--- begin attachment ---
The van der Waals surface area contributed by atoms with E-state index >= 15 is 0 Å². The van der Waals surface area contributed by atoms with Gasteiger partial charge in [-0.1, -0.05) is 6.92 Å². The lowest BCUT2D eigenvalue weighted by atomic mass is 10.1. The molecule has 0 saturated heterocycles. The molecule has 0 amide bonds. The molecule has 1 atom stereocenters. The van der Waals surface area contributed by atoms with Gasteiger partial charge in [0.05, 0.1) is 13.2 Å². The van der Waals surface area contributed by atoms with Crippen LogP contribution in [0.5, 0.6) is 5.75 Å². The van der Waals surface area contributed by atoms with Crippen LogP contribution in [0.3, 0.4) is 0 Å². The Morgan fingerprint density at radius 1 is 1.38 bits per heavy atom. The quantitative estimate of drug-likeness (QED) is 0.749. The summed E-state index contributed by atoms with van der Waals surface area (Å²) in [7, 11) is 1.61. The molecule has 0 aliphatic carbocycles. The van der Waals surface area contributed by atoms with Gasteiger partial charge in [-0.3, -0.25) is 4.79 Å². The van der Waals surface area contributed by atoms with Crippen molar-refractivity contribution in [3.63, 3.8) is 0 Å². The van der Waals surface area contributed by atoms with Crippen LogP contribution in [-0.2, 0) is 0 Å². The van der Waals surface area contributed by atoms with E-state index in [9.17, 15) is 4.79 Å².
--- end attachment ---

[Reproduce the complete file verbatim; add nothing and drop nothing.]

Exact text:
The van der Waals surface area contributed by atoms with E-state index >= 15 is 0 Å². The van der Waals surface area contributed by atoms with Gasteiger partial charge in [-0.1, -0.05) is 6.92 Å². The lowest BCUT2D eigenvalue weighted by atomic mass is 10.1. The molecule has 0 saturated heterocycles. The molecule has 0 amide bonds. The molecule has 1 atom stereocenters. The van der Waals surface area contributed by atoms with Gasteiger partial charge in [0.05, 0.1) is 13.2 Å². The van der Waals surface area contributed by atoms with Crippen LogP contribution in [0.5, 0.6) is 5.75 Å². The van der Waals surface area contributed by atoms with Crippen LogP contribution in [0.3, 0.4) is 0 Å². The Morgan fingerprint density at radius 1 is 1.38 bits per heavy atom. The quantitative estimate of drug-likeness (QED) is 0.749. The summed E-state index contributed by atoms with van der Waals surface area (Å²) in [7, 11) is 1.61. The molecule has 0 aliphatic carbocycles. The van der Waals surface area contributed by atoms with Gasteiger partial charge in [-0.3, -0.25) is 4.79 Å². The van der Waals surface area contributed by atoms with Crippen molar-refractivity contribution in [3.63, 3.8) is 0 Å². The van der Waals surface area contributed by atoms with Crippen LogP contribution in [-0.2, 0) is 0 Å². The van der Waals surface area contributed by atoms with E-state index in [9.17, 15) is 4.79 Å².